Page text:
You nurtured the relationship, you cold called your dream client and made an appointment, you diagnosed their needs, you built the relationships, and you built a shared vision of a better outcome.
And now you made your big boardroom presentation. You used everything that you learned to make it a great presentation, you performed well, and you answered all of the questions.
Now, the whole thing is out of your hands and you must simply await the buying team’s decision, right? Wrong!
You don’t stop selling until the decision is made (and even then, should you not be awarded the business, you move your dream client right back on to your nurture list and keep selling . . . they’re still a dream client, after all).
After your big presentation, you need to send a thank you letter. But saying thank you could be so much more, if you let it.
You certainly want to send personal card to each person to whom you presented. Fine. But that isn’t enough and it isn’t selling. You need to send a formal thank you letter that continues to sell your message.
Reinforce the Value that You Create
You have a solution that will help them generate better results. You had some dialogue with them during the presentation that clarified their vision, and you heard the challenges that they made to your solution in the form of questions.
Your follow up letter needs to reinforce your ability to generate the result that you and your solution will provide. It needs to spell out how the conversation you had has strengthened your proposal. It needs to outline the changes to your plan and to your solution based on the buying team’s questions and what you have learned.
More than anything else, you have to reiterate and reinforce your differentiation. Your dream client may have seen only you, or you might have been one of ten presentations. Your follow up letter is your chance to sell, and it is your chance to remind your dream client of the differences that will make the difference.
You had solutions. Your competitor had solutions. Both seemed pretty reasonable. Your follow up letter has to say more than thank you; it is has to say that your solution is right, that it will produce the results that your dream client needs, and that you are committed to helping them achieve that result.
Respond to Their Questions in Writing
If you are super sharp, and if you have a great team, you will have taken exceptional notes, including who asked what questions and who made what comments. Your letter will include a list of the questions that were asked with written answers reiterating and expanding on what you said when your time was limited to the presentation and the follow up—now you time is no longer limited.
The fact that you bothered to take notes, to remember what was important to each buying team member, and that you felt it was important enough to require a written response, demonstrates that you are detail-oriented, professional, caring, and concerned with the implementation and execution after you make the sales. It proves that you are listening.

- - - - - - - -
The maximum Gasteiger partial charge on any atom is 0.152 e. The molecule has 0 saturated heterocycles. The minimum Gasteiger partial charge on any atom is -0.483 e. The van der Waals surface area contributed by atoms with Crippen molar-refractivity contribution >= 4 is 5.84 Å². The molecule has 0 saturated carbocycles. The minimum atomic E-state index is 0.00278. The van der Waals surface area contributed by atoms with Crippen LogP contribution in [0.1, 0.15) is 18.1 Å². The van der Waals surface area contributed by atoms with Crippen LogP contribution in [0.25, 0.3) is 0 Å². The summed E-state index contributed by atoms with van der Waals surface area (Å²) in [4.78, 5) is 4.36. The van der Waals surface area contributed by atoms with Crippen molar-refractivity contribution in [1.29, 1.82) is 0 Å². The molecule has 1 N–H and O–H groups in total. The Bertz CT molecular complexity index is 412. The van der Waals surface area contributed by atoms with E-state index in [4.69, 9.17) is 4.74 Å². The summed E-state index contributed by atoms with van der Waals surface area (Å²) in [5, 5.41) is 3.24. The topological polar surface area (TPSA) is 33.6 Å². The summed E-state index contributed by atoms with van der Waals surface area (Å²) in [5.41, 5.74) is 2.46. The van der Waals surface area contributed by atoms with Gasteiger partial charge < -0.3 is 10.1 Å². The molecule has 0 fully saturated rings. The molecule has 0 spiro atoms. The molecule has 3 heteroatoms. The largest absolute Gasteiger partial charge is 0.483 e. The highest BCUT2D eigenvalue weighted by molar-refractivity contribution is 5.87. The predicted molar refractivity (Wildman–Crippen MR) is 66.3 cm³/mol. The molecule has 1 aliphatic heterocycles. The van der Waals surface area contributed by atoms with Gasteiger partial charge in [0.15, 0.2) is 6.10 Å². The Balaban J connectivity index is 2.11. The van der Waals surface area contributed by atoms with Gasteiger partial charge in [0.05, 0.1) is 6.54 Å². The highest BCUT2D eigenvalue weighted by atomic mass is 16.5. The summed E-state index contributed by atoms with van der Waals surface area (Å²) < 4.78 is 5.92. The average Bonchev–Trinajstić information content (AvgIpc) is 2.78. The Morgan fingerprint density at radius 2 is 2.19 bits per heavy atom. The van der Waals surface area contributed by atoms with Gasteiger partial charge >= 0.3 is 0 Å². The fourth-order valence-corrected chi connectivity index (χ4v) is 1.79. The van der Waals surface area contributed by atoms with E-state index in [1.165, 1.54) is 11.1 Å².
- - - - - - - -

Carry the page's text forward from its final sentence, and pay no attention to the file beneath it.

This alone will differentiate you from your competitors, most of whom will send a thank you, and many of whom will do so by email only.
Ask for the Business
The closing of your letter needs again to ask for your dream client’s business. You need to say, “We very much look forward to working with you on this project, we will achieve the results that we discussed and presented, and we ask you to give us the opportunity to be part of your team.”
If you are a long time reader of this blog (and if you have taken action on what you read), you didn’t leave your presentation without scheduling a follow up appointment of some kind. I know your dream client’s buying team told you that they would be contacting you, but waiting is not an option; you must continue to sell until the final decision is made.
Your dream client has to know that you want the business more than your competitors. They have to know that you are more serious about producing the results—results that are better than your largest and fiercest competitors—and that you will act as part of their team.
Your thank you card isn’t enough.
Your follow up letter needs to sell in your absence. It needs to differentiate you and your offering. You can say thank you, or you can say something real—like how passionately committed you are to helping your dream client produce better results.
Take the time to write the follow up sales letter. Say thank you. And make it rock!
- When does the sale really end?
- Do you use every opportunity and every contact with your dream client as a chance to create value for them? Do you use those same opportunities and contacts to demonstrate that you do create value and to demonstrate your passionate desire to help them achieve the business results that they need and that you can provide?
- What do you believe are the benefits of waiting passively for a buying team to make a decision? What if you competitors are taking actions and receiving commitments that you aren’t asking for or obtaining after the presentations have been made?
- Do you take every opportunity to differentiate yourself as a professional? What does your follow up say about you? Does it say that you are about equal to your competitors? What could it say about your desire to be a part of their team? What could say about how much you care? What could it say about your ability to listen to your dream client’s needs?
- What does your follow up suggest about what your dream client can expect from you should they choose you?
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